so with my break, the right medication and my CONFIDENCE that my play was way plus ev I started winning .. winning alot .. now feb was a small losing month and march was break even ..but dec and jan I won more money that I lost the whole of last year.

    take a break.. use a stop loss and find out if you need to talk to someone about the tilt stuff. I swear it will help!

    ww

  • grindbler Posts: 131Member
    edited April 2014
    lol, after reading your post the first thing that came to mind was 'Tommy Angelo'.
    get his 'eightfold path to poker enlightenment' vid series from deuces cracked asap.
    once i asked him about coaching at Lucky Chances; he charges something like 70k, and isn't even available for that amount. but he told me all the info is in his books and videos. the 70k is a hand-holding fee for high-stakes players. the books and vids are a great value!
    monitoring yourself is an essential skill; sometimes the game is great, but you still have to know when to quit BEFORE you go on tilt. I've learned a little bit how to notice little things i will start doing when i'm starting to tilt, and will snap-quit before any damage gets done. (it's like a golfer has a pre-shot routine, a poker player should have a pre-hand routine; when you start faltering, it should be a big alarm-bell!)
    Personally i hate spotting weak players an edge by going on B or C game or worse.
    you might think 'my B game is better than their A game, but you will be kidding yourself, you are on C- and you aren't even profitable at the moment against droolers.
    your edge in poker is slimmer than you think...
    develop the discipline to get up; the game will be there tomorrow.
    your music skills should help; i'm a classical musician, too. the focus, and discipline should carry over. If you are an action junkie, and actually have a problem with correct quitting, then work like hell on your self-control. How you play your cards is minor concerning your results in comparison to your self-control or lack thereof.

    also, get 'the Mental Game of Poker' by Jared Tendler.
  • JCW Posts: 591Subscriber
    I was watching at the same time and also found this statement interesting. But I had a different take away.

    I often, very often, find myself down 1-2 buyin. And I am sure those are not my best sessions. But they are typical sessions. I think the trick is not to leave if you are down a buyin but to try to maintain the quality of your game when stuck.
  • QHealthy Posts: 100Subscriber
    JCW said:
    I think the trick is not to leave if you are down a buyin but to try to maintain the quality of your game when stuck.
    That!

    For me leaving is not really an option. It takes me an hour to get to the casino. Sucks to play an 1 hour sessions.

    OP:
    Fixing your ''leak'' quitting after one buy-in doesn't really fix the underlying cause of the problem.
    As Jared Tendler would say: Quitting before you tilt doesn't mean you don't tilt.

    You need to really understand this '' Poker is just one long session'' What make you play worst after 1 buy in in the red? Just rebuy as a new session and reboot.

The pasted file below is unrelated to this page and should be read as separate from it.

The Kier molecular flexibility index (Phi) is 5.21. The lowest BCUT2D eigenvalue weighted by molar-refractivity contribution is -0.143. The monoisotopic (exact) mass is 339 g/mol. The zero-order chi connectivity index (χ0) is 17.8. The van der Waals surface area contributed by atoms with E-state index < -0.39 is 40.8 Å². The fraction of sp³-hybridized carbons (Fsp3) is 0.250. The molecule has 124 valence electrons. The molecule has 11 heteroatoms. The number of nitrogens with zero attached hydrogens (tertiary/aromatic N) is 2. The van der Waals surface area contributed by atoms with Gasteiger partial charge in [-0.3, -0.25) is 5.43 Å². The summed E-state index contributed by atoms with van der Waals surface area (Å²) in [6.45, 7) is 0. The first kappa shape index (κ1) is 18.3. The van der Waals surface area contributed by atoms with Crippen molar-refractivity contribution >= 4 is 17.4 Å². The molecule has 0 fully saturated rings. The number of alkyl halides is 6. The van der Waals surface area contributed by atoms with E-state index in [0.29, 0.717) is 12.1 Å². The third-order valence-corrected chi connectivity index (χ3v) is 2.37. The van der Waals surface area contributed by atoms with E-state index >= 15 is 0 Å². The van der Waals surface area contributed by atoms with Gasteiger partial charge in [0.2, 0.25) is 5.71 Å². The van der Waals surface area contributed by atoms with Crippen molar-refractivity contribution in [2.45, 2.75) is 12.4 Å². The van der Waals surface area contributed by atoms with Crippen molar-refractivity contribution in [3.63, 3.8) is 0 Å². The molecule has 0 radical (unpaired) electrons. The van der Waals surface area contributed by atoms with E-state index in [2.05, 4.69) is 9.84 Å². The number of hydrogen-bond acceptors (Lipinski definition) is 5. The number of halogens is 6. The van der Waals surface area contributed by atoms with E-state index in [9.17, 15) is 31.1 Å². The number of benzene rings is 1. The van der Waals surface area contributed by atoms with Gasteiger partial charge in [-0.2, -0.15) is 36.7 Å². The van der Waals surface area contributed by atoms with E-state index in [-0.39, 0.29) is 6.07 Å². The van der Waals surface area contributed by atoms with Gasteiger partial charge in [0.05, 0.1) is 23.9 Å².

I suggest you read ''The power of now'' by Eckhart Tolle. Awesome book so far. hes got videos on youtube as well.





  • StephenAStephenA Posts: 35Subscriber
    edited April 2014
    I just did the exact same filter on my poker journal app, and I have close to the same results as you (losing % is 73.7%) and the graphs all go downhill. I don't think I am that tilty or anything after a rebuy. I'm starting to think this issue is due to math and how the filter works instead of a true leak. Maybe I'm in some sort of Tilters Anonymous denial, but I'm going to check this out from a math angle in excel and let you know.

    That being said, everyone had great advice in the preceding posts. Definitely useful for me.
  • napncrash Posts: 177Subscriber
    How any given player reacts to digging into their pocket will vary from player to player... and even within one player depending on the situation.

    Maybe you DO play worse after digging.

    But the fact that you make more money on one buy in is often a function of the fact that if you're NOT rebuying, then you're profiting immediately. Of course you're going to have good numbers for those sessions! That doesn't mean you're playing better or not.

    Maybe your first buy in vanished getting AA vs. KK and losing and your next buy in was set under rivered straight. Did you dust them off? Nope - you just lost. Coolered, bad beat, etc etc. As Limon recently reminded us, "Bat beats make the world go 'round."

    After my biggest losing session ever (to that date) a couple of years ago, I did the same thing; looked at how I did depending upon how much I was in for. In the end, it's mostly a waste of time.

    The quality of your play should not be affected by how much money you've put on the table. BUT SOMETIMES IT JUST IS. TILT IS REAL. This is where stop-loss comes in.

    Only play the amount you can lose without wicked tilt. For you, maybe that's only like 700 bucks. Maybe it's 4k. Stop loss is a very personal thing, but, I believe, important if you're in a confidence lull.

    Most players hit those lulls at one point or another. Shit, I lived in that lull for years. But if your confidence is shaken, then set up a mind-healthy stop loss. Once you feel like you get your groove back, then you can widen the stop loss or get rid of it all together.